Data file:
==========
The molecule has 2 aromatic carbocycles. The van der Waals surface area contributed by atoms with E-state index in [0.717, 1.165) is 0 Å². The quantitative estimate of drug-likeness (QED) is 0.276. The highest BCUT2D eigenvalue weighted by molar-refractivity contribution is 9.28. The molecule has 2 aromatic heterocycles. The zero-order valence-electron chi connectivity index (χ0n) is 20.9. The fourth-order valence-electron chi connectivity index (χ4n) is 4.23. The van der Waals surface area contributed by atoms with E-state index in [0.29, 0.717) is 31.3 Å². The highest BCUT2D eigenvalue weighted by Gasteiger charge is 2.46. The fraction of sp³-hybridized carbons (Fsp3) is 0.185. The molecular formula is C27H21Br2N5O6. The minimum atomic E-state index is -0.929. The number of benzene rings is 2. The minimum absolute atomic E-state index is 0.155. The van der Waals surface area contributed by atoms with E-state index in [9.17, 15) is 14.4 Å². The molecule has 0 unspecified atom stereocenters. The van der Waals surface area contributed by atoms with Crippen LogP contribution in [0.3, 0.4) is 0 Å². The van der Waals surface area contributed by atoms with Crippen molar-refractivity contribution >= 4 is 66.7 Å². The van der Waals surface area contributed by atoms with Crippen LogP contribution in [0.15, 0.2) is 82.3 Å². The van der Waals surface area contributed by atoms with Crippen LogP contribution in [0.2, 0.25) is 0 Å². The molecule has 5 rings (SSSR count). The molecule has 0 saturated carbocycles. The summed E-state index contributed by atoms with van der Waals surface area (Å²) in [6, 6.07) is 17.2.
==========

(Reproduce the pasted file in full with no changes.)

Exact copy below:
The molecule has 2 aromatic carbocycles. The van der Waals surface area contributed by atoms with E-state index in [0.717, 1.165) is 0 Å². The quantitative estimate of drug-likeness (QED) is 0.276. The highest BCUT2D eigenvalue weighted by molar-refractivity contribution is 9.28. The molecule has 2 aromatic heterocycles. The zero-order valence-electron chi connectivity index (χ0n) is 20.9. The fourth-order valence-electron chi connectivity index (χ4n) is 4.23. The van der Waals surface area contributed by atoms with E-state index in [0.29, 0.717) is 31.3 Å². The highest BCUT2D eigenvalue weighted by Gasteiger charge is 2.46. The fraction of sp³-hybridized carbons (Fsp3) is 0.185. The molecular formula is C27H21Br2N5O6. The minimum atomic E-state index is -0.929. The number of benzene rings is 2. The minimum absolute atomic E-state index is 0.155. The van der Waals surface area contributed by atoms with E-state index in [9.17, 15) is 14.4 Å². The molecule has 0 unspecified atom stereocenters. The van der Waals surface area contributed by atoms with Crippen LogP contribution in [0.3, 0.4) is 0 Å². The van der Waals surface area contributed by atoms with Crippen molar-refractivity contribution >= 4 is 66.7 Å². The van der Waals surface area contributed by atoms with Crippen LogP contribution in [0.15, 0.2) is 82.3 Å². The van der Waals surface area contributed by atoms with Crippen LogP contribution in [0.2, 0.25) is 0 Å². The molecule has 5 rings (SSSR count). The molecule has 0 saturated carbocycles. The summed E-state index contributed by atoms with van der Waals surface area (Å²) in [6, 6.07) is 17.2.